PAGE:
College doesn’t come cheap, and it isn’t always easy to get financial aid. Thankfully for Georgia’s LGBT high schoolers, there...
Late last week, I had the opportunity to lead a discussion with a group of young black gay men in...
Jennifer Keeton, a former graduate counseling student who sued Augusta State University for expelling her because her beliefs went against ethical guidelines for being a school counselor, had her lawsuit dismissed on all counts in federal court.
The ruling, by U.S. District Court Judge J. Randal Hall on June 22, said Keeton had no claim to argue that the university was biased against because of her religious beliefs including homosexuality is immoral. As a graduate student in counseling who hoped to be a counselor in secondary schools, Keeton would have to follow the ethical guidelines of being a counselor that included not allowing personal beliefs interfere with judgment.
Hall's ruling upholds the 11th Circuit Court of Appeals ruling on a lower court case that also ruled Keeton's lawsuit was unfounded.
Two weeks after Shorter University revealed its new Personal Lifestyle Statement for employees, gay staff fear witchhunts, local citizens are planning petitions and protests, and some alumni worry that their degrees will appear less valuable in the eyes of employers.
The campus in Rome, Ga., has canceled classes for Thursday and Friday after a bomb threat this morning, according to the Rome News-Tribune. The threat, which has since been cleared, came as about a dozen people gathered to protest Shorter’s new policy.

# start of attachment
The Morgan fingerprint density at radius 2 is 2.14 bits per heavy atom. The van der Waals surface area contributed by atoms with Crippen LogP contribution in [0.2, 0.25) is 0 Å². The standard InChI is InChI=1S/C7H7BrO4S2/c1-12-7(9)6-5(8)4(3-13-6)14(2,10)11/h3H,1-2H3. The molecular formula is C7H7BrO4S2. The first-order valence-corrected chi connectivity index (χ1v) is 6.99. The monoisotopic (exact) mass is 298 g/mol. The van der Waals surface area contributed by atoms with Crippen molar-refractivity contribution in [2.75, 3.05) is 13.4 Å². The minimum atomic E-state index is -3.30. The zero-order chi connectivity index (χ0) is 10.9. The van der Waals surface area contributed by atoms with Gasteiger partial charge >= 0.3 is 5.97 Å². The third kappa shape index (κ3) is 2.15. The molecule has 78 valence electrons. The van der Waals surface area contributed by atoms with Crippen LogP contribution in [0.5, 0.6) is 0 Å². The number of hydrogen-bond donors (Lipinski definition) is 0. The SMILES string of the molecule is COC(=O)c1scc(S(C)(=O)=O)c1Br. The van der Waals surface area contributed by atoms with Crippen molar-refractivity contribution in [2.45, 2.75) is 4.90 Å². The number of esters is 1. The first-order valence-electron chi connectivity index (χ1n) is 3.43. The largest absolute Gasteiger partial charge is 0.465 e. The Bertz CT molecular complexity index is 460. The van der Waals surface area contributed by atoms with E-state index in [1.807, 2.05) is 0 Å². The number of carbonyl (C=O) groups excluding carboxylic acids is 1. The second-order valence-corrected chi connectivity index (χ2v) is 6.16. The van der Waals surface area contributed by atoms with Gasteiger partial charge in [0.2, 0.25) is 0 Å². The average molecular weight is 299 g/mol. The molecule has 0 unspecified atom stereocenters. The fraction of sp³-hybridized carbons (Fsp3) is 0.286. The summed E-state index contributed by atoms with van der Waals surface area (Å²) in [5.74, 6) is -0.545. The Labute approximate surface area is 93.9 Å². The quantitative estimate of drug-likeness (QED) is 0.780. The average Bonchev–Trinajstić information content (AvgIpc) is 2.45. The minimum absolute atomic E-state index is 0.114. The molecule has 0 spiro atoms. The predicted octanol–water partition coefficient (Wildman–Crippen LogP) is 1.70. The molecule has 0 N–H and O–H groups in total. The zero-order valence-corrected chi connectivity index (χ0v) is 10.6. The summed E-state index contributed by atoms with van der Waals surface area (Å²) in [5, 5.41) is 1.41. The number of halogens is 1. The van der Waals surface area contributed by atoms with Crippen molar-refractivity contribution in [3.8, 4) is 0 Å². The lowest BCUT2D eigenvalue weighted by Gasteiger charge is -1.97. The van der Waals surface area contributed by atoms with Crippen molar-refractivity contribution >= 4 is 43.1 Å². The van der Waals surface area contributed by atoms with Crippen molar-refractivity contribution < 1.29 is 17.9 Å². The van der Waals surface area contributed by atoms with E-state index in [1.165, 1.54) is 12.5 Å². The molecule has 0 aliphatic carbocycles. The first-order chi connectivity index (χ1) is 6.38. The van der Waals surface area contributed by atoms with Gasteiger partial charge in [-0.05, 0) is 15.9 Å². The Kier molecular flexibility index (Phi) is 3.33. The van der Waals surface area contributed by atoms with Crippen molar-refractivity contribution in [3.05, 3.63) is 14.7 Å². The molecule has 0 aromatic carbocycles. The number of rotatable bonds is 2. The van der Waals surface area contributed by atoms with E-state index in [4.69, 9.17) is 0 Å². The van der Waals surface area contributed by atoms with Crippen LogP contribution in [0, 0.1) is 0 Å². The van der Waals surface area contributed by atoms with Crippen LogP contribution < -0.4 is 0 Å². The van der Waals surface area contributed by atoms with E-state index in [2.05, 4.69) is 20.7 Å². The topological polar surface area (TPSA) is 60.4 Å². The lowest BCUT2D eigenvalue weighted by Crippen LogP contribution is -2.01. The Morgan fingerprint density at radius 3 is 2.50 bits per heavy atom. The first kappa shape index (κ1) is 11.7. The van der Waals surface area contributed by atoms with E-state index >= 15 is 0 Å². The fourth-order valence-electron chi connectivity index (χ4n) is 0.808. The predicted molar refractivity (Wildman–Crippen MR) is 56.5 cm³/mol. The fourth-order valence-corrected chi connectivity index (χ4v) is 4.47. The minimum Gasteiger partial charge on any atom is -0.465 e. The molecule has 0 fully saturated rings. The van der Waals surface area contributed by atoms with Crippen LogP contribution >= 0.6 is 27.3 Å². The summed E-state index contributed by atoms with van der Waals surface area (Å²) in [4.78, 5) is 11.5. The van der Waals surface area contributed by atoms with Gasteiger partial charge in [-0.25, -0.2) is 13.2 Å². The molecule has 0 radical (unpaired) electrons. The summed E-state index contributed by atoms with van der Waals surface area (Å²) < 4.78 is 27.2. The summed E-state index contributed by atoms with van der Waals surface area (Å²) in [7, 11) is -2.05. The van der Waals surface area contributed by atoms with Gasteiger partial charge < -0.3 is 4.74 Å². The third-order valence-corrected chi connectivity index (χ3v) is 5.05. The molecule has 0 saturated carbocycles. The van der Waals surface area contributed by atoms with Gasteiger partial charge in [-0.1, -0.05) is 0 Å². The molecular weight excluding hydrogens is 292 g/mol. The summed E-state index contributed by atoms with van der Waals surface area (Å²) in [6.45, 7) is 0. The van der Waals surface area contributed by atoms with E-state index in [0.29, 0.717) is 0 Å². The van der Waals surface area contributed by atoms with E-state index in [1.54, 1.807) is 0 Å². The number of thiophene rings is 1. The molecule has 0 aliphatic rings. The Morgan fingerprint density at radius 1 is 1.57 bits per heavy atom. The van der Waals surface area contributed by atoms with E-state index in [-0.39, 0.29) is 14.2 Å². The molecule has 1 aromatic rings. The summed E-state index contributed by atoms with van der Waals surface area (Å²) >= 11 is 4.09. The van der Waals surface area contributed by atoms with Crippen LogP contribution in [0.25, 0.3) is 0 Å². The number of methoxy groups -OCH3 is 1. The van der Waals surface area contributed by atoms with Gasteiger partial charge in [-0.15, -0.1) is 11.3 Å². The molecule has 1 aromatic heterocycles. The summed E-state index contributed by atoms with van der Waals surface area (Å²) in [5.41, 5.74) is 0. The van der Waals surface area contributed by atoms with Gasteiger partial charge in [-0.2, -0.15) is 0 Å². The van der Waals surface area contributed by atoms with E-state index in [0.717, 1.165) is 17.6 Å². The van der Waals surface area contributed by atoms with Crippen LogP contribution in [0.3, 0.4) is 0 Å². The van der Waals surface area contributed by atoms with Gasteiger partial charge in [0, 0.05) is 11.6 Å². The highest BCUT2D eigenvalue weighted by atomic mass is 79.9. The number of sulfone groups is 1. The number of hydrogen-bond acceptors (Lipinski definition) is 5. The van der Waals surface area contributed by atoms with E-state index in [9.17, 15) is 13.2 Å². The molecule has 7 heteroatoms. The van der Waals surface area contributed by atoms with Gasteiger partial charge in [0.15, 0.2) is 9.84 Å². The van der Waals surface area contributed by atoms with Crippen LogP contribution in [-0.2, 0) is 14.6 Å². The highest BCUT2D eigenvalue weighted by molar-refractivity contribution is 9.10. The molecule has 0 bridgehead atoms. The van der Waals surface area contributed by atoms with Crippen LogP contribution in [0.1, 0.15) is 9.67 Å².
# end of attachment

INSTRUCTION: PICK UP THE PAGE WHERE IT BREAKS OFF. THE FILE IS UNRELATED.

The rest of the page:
Another protest is planned for 10 a.m. Friday on the sidewalk of Shorter Avenue, in front of Shorter University, Rome resident Gary D. Harrell told GA Voice. It is timed to coincide with the inauguration of Shorter President Don Dowless.
Atlanta's Emory University has received a 5-star rating in the latest LGBT Friendly Campus Climate Index, according to a media release issued by the university earlier today.
From Emory's Office of LGBT Life: “True to the institution’s commitment to diversity in all its forms, Emory University established a number of policies and procedures that create more access for students of all sexual and gender identities. To better communicate this commitment, President James Wagner was featured in an It Gets Better Project video last spring with a message of strength and hope on behalf of the entire university.”
Emory is also home to some 10 LGBT student and faculty organizations and regularly hosts events specific to the LGBT community.
Dr. Beverly Daniel Tatum, president of Spelman College, jump-started the Audre Lorde Historically Black Colleges & Universities Summit with a compelling bit of trivia.
“As we celebrate our 130th anniversary and founding by two women who lived, themselves, in life-long partnership, it seems appropriate that [Spelman] should be a leader in creating more inclusive environments for our LGBT students,” Tatum said.